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Federal officials worry that blood irradiators—machines designed to treat blood before patients receive a transfusion—could threaten public safety, according to an article in the Boston Globe.

Norbert Sparrow

May 14, 2014

4 Min Read
Medtech Digest: From blood irradiators to dirty bombs

Federal officials worry that blood irradiators—machines designed to treat blood before patients receive a transfusion—could threaten public safety, according to an article in the Boston Globe.

medtech-digest-300_1.jpgBlood irradiators use a radioactive material, cesium chloride, to ensure that donated blood does not kill people with weak immune systems. Unfortunately, the radioactive powder also could be used by terrorists to fabricate a dirty bomb. "That has set the stage for an unlikely fight between the government and some in the medical industry who are reluctant to give up the relatively low-cost machines and replace them with more expensive devices that are safer but might break down more frequently," writes Boston Globe journalist Bryan Bender.

A number of people in the medical technology industry and healthcare space oppose replacing blood irradiators because alternative technologies, notably x-ray irradiators, are costly and not reliable. Others contend that some of the resistance stems from the radioisotopes industry, for which cesium irradiation machines have been a lucrative slice of the market, writes Bender.

Massachusetts, Pennsylvania, Texas, and California reportedly have the largest quantities of cesium chloride vulnerable to theft.

Countries such as Japan, France, Germany, Canada, and the United Kingdom have widely adopted alternatives such as x-ray technology, according to a survey cited by the Boston Globe.

Wearable technology = Whole Foods?

A link to an article about Obamacare's impact on wearable technology on the Digital Health group page on LinkedIn generated some interesting comments that are worth sharing.

The article, published by MIT Technology Review, recounts the hullabaloo about digital health at the Consumer Electronics Show (CES) in Las Vegas earlier this year. In essence, digital health technologies and the Affordable Care Act were characterized at the event as a "dynamic duo" that would incentivize . . . insurers, healthcare providers, and consumers to cut costs and drive them into the arms of the digital health industry, writes Natasha Dow Schüll, Associate Professor, MIT. She points out, however, that most of the discussions at the CES Digital Health Summit focused on the well, not the sick. "As speakers frequently reminded attendees, half of the monstrous $2.7 trillion expended annually in the U.S. on healthcare is spent on conditions linked to everyday habits—and choices—such as overeating, underexercising, and smoking," writes Schüll. "Individual self-management was held up as the ultimate key to controlling the physical—and financial—costs of these 'lifestyle diseases.' "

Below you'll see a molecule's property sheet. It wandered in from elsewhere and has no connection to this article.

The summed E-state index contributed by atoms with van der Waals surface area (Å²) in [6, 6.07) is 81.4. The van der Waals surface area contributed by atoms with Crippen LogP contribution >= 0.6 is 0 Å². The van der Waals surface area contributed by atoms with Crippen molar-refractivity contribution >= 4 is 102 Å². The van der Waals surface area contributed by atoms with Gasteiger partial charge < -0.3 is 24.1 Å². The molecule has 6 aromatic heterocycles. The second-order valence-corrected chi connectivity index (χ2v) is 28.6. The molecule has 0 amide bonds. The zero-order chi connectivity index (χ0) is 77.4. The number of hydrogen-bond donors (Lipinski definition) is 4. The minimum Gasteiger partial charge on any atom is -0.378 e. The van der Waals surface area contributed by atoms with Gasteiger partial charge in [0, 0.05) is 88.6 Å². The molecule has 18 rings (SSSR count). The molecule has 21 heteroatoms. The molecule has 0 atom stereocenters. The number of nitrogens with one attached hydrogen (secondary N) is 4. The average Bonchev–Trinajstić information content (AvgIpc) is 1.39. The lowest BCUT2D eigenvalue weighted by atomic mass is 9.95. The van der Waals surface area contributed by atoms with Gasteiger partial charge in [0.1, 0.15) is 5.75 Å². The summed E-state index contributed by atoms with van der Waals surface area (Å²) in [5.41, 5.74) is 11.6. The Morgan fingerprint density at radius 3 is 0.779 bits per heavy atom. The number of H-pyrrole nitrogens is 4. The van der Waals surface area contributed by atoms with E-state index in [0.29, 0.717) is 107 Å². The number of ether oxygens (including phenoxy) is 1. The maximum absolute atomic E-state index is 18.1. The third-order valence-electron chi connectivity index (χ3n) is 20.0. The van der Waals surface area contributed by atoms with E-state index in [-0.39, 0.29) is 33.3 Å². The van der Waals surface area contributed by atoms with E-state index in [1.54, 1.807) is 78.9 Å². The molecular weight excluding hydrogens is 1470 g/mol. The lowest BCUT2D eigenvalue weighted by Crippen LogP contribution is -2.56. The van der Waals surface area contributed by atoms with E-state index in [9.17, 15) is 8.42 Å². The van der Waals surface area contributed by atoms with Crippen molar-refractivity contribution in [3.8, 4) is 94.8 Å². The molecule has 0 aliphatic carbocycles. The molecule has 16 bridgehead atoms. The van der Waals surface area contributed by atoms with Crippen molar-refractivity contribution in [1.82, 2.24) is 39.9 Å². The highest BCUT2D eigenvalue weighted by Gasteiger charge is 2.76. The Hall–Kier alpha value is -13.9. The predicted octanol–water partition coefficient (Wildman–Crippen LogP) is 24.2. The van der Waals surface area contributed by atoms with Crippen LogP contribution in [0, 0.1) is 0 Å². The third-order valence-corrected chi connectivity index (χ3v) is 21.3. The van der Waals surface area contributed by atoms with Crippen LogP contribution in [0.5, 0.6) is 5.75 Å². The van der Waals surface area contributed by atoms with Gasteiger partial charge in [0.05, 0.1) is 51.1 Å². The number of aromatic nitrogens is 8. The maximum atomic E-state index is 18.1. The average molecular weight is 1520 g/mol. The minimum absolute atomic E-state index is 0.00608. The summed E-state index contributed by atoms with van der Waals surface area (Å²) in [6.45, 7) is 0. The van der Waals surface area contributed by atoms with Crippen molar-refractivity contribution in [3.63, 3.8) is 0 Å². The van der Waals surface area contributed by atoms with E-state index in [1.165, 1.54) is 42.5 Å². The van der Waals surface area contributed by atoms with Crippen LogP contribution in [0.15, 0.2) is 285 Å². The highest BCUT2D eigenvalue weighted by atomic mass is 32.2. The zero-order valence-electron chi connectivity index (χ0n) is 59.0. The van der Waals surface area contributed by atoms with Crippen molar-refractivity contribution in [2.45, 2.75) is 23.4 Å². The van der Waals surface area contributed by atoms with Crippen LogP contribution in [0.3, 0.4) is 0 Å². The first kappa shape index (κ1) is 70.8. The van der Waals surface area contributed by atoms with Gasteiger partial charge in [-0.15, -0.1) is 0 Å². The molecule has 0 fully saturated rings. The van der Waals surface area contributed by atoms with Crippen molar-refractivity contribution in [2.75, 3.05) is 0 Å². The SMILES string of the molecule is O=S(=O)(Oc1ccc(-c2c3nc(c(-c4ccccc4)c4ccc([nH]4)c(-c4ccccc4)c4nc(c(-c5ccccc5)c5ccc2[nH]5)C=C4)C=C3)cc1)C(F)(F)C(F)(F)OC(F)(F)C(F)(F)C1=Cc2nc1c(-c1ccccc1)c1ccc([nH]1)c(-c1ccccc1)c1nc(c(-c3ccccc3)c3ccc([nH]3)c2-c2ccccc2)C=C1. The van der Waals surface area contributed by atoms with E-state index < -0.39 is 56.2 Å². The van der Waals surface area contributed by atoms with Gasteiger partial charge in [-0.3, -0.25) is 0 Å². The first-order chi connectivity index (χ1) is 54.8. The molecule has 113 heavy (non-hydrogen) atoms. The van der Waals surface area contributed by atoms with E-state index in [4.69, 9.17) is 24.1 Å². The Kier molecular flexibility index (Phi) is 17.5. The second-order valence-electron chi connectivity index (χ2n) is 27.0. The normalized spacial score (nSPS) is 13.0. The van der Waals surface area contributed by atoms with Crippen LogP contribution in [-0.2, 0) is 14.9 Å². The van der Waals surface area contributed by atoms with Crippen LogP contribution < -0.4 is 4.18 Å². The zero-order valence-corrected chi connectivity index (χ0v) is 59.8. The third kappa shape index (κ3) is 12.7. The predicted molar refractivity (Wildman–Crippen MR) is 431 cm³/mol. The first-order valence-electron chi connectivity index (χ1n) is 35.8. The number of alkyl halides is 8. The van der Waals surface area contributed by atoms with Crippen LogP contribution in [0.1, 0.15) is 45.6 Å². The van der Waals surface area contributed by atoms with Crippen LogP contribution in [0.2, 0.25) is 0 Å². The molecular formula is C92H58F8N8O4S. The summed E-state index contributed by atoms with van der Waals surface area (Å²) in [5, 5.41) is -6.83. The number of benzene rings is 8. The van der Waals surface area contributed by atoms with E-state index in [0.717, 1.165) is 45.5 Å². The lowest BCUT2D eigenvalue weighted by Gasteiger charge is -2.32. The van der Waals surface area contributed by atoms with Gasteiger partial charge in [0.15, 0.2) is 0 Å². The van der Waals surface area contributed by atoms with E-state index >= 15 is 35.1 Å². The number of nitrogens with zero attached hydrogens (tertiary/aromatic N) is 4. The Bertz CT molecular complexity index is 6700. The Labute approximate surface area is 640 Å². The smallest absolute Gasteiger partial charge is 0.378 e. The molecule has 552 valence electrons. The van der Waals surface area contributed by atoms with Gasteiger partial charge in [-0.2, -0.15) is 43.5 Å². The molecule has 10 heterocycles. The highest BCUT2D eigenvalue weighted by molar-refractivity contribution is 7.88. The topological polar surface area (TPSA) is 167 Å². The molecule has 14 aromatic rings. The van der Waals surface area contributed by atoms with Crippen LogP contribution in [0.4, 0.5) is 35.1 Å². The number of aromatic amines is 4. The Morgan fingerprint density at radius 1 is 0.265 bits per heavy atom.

Commenting on the article on LinkedIn, Sue Sherry writes:
"Am I missing something? This article . . . is not about Obamacare or the sick, or a better healthcare system. It is about the healthy and phone techno heads who track their health. My kid goes to a middle school with 20% low-income [students]; the parents cannot figure out e-mail, let alone healthcare on a device."

To which David Dubbs, founder and CEO of MyDigitalHealth Network, adds:

"The VCs that fund [mobile] health and the media that write about it live in a bubble. They don't see that many more people do their grocery shopping at Costco than at Whole Foods. The vast majority of people who have chronic disease (where most healthcare dollars go) are not tech savvy, do not have access to high speed Internet, and are not tracking their health with mobile apps.

"Long term this will change. But developers have to think like Apple ... that is, how do we deliver elegantly simple solutions that empower patients, not force them to become geeks?"

Whither Siemens Healthcare?

As part of a far-reaching strategic overhaul that includes the acquisition of turbine assets from Rolls-Royce and a public listing of its hearing-aid business, Siemens announced that its healthcare division will operate independently from the rest of the group starting in October 2014.

Siemens Healthcare is the most profitable branch of the German giant, reports sister brand emdt, and this could be a first step in grooming the division for a sale. The healthcare division reported €14 billion in sales last year, writes the Financial Times, adding that the "move is likely to ignite fresh speculation on whether the company will spin off or sell the division. Analysts have repeatedly said the business would be worth more as a standalone entity."

The changes align with the "Vision 2020" plan articulated by new CEO Joe Kaeser, which involves focusing on the areas of electrification, automotive, and digitization where he feels the company has a competitive advantage and can pursue long-term, profitable growth, according to the FT.

And that was the medtech week that was.

Norbert Sparrow

Norbert Sparrow is Senior Editor at PlasticsToday. Follow him on twitter @norbertcsparrow and Google+.

About the Author(s)

Norbert Sparrow

Editor in chief of PlasticsToday since 2015, Norbert Sparrow has more than 30 years of editorial experience in business-to-business media. He studied journalism at the Centre Universitaire d'Etudes du Journalisme in Strasbourg, France, where he earned a master's degree.


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